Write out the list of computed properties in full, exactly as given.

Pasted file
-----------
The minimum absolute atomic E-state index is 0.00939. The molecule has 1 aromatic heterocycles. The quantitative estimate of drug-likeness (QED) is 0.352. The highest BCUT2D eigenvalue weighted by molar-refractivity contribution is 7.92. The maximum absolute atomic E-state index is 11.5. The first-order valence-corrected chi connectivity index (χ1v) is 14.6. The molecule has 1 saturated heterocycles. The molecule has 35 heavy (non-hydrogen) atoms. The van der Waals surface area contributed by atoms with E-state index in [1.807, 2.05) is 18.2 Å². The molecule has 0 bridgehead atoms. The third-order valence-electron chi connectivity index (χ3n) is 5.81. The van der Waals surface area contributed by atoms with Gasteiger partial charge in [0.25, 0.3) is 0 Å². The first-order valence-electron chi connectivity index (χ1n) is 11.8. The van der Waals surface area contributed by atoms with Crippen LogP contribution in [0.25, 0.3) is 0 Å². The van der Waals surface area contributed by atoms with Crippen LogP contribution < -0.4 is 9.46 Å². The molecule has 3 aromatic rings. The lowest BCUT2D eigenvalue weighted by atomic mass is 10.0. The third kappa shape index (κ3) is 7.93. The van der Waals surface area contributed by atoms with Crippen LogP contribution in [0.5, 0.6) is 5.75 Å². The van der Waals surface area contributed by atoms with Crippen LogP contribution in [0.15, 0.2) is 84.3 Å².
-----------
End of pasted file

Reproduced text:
The minimum absolute atomic E-state index is 0.00939. The molecule has 1 aromatic heterocycles. The quantitative estimate of drug-likeness (QED) is 0.352. The highest BCUT2D eigenvalue weighted by molar-refractivity contribution is 7.92. The maximum absolute atomic E-state index is 11.5. The first-order valence-corrected chi connectivity index (χ1v) is 14.6. The molecule has 1 saturated heterocycles. The molecule has 35 heavy (non-hydrogen) atoms. The van der Waals surface area contributed by atoms with E-state index in [1.807, 2.05) is 18.2 Å². The molecule has 0 bridgehead atoms. The third-order valence-electron chi connectivity index (χ3n) is 5.81. The van der Waals surface area contributed by atoms with Gasteiger partial charge in [0.25, 0.3) is 0 Å². The first-order valence-electron chi connectivity index (χ1n) is 11.8. The van der Waals surface area contributed by atoms with Crippen LogP contribution in [0.25, 0.3) is 0 Å². The van der Waals surface area contributed by atoms with Crippen LogP contribution < -0.4 is 9.46 Å². The molecule has 3 aromatic rings. The lowest BCUT2D eigenvalue weighted by atomic mass is 10.0. The third kappa shape index (κ3) is 7.93. The van der Waals surface area contributed by atoms with Crippen LogP contribution in [0.5, 0.6) is 5.75 Å². The van der Waals surface area contributed by atoms with Crippen LogP contribution in [0.15, 0.2) is 84.3 Å².